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Monday, 26 September 2016

Profanation of the Eucharist, the Sanctity of Marriage, and "Venue Shopping"

I am, if it is not too glib to say so, a great "fan" of the Church's "annulment" process. (The scare quotes are in recognition that there is no such thing as annulment in the Church, rather, there is a process for discovering the nullity of a putative marriage.)
The gracious and generous manner in which the process is handled in this country, at least, has benefited me greatly.
I note this to admit upfront that I am hardly a disinterested party.
It is for this reason that while it seems wrong to me, I cannot oppose the Holy Father's reform of said process - I know that the American experience is not the universal expedience, and another discipline may be necessary in other parts of the Catholic, and catholic, world.
And the fact is, I also was slightly injured by the process in a specific case, that the Tribunal's office is to find the truth, not to kiss boo-boos and make them better.
As it happens, in the case I mention, there were 3 plausible defects, and two of them would have been evident to a blind pig.
Alas for me, a hotshot lawyer, (only newly canon lawyer, after half a lifetime of practicing civil law in his civilian life,) was fascinated by the less obvious one, and insisted upon arguing it, delaying the final decree by months, and moving us past a window of easy attendance by my immediate, far-flung, and fecund family.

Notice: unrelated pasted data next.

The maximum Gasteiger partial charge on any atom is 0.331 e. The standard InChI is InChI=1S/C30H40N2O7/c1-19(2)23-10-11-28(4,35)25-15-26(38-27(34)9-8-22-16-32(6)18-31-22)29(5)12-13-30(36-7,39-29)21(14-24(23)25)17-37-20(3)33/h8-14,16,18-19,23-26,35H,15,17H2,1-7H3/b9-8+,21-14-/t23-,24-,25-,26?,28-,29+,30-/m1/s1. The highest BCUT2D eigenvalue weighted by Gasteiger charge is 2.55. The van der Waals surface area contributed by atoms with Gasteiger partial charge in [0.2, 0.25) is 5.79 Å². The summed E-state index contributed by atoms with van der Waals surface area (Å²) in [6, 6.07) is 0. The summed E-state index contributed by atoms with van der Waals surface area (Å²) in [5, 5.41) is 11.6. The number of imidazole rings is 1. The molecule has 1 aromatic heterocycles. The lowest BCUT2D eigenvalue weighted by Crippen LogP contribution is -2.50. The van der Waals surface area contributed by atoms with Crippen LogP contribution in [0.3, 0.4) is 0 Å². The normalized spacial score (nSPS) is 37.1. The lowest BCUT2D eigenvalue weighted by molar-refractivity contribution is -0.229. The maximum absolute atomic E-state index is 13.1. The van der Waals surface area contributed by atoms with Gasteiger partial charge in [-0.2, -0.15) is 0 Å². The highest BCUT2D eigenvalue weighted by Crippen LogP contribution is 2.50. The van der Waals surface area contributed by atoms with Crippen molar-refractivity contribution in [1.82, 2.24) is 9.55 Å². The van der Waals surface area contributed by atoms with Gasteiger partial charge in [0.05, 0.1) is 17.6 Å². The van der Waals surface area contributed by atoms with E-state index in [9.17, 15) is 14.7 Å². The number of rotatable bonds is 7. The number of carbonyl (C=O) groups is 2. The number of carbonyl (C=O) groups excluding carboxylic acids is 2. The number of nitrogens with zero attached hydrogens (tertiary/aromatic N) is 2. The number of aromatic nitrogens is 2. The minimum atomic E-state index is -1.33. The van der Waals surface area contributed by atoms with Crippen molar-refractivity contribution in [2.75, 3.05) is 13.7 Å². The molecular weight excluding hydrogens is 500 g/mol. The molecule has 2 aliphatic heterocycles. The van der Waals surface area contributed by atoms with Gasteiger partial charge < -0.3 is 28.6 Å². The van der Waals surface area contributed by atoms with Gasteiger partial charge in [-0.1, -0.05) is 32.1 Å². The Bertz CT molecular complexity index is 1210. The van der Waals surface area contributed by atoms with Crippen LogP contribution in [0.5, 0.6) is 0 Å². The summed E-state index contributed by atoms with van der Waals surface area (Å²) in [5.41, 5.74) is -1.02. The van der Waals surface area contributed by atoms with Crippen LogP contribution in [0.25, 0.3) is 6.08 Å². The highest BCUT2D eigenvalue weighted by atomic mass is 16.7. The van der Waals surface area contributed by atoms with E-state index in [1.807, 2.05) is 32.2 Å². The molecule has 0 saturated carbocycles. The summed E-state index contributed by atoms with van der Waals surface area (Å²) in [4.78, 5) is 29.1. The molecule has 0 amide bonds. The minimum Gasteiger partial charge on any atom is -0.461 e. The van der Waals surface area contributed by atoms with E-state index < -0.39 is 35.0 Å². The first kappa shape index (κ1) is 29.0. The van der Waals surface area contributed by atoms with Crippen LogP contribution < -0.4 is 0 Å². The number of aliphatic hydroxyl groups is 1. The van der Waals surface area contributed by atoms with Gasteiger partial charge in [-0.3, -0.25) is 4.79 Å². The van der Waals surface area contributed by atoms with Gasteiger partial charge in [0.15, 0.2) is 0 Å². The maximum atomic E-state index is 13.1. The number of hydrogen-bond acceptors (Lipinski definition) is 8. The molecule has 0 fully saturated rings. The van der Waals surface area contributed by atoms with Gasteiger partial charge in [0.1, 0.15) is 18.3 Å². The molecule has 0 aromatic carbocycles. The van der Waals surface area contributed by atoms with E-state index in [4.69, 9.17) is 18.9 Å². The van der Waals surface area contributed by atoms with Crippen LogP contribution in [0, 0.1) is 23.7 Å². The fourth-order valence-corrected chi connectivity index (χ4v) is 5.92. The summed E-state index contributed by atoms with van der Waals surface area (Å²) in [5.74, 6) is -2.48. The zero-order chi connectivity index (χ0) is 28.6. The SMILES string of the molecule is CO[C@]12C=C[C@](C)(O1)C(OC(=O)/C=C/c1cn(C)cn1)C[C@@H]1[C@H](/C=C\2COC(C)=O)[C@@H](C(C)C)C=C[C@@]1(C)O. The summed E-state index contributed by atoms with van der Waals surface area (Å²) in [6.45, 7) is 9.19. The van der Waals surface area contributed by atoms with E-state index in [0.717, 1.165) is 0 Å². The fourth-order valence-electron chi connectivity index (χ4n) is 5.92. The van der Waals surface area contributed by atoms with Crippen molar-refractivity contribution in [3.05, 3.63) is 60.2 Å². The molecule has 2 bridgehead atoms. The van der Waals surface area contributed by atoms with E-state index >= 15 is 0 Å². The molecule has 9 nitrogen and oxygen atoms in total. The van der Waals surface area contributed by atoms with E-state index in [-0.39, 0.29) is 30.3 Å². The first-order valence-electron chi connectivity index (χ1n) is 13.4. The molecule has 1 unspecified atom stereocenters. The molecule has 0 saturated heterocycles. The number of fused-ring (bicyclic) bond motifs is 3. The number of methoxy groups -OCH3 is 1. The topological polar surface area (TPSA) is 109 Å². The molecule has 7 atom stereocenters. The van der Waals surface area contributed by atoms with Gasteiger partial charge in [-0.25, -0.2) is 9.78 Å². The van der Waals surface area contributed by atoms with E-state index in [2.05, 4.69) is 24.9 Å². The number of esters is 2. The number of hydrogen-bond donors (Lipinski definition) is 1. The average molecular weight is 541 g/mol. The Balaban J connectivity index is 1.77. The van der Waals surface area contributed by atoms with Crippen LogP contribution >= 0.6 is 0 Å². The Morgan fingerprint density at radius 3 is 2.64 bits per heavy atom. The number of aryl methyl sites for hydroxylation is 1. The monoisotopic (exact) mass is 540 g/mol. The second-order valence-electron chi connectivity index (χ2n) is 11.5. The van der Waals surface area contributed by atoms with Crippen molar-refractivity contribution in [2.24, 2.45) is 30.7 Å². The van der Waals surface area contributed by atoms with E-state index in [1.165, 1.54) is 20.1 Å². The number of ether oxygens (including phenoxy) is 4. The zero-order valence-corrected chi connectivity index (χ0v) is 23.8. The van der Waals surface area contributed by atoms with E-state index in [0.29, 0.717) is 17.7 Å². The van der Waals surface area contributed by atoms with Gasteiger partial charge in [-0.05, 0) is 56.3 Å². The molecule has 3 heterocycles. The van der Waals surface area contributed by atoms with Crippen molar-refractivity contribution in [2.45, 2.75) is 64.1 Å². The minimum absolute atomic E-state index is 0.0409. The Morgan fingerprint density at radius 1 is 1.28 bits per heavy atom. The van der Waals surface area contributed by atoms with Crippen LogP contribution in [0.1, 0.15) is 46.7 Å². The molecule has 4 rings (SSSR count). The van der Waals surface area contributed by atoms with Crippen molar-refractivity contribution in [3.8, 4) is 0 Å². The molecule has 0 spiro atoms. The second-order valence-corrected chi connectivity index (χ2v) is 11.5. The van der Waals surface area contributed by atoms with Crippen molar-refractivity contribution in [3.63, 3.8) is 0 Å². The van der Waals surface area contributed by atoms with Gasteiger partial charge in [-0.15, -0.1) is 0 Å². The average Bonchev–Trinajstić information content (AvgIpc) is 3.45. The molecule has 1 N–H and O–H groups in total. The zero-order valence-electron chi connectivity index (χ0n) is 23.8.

Patently, it is not.

One of the disgraces of the annulment process in the United States, (again, stipulating that I am eternally grateful to the process and to those who promulgated it, tho venue shopping didn't come in to it,) was the disparity in the application of Canon Law from diocese to diocese, and the practice of those who were aware of it, to venue shop.
Whatever one makes of the merits of the dispute, one conclusion seems ineluctable: Whether by design or not, what Pope Francis effectively has done is to opt for decentralization on one of the most contentious issues in Catholic life today.Barring some further clarification or decree from Rome, what we now have is individual bishops, or regional groupings of bishops, determining whether the answer is “yes” or “no” in the territory under their jurisdiction.
Yes, exactly - so what is to discourage venue shopping now on a global scale?
"Oh, no, I live here but I belong to the GERMAN/Roman Catholic Church so I'm allowed to...."
(I use the Germans as an example because I have little doubt that anyone willing to pay the tax will be admitted, parochial boundaries be damned.)

How would this possibility enhance the unity/fidelity/sanctity of the Body of Christ?

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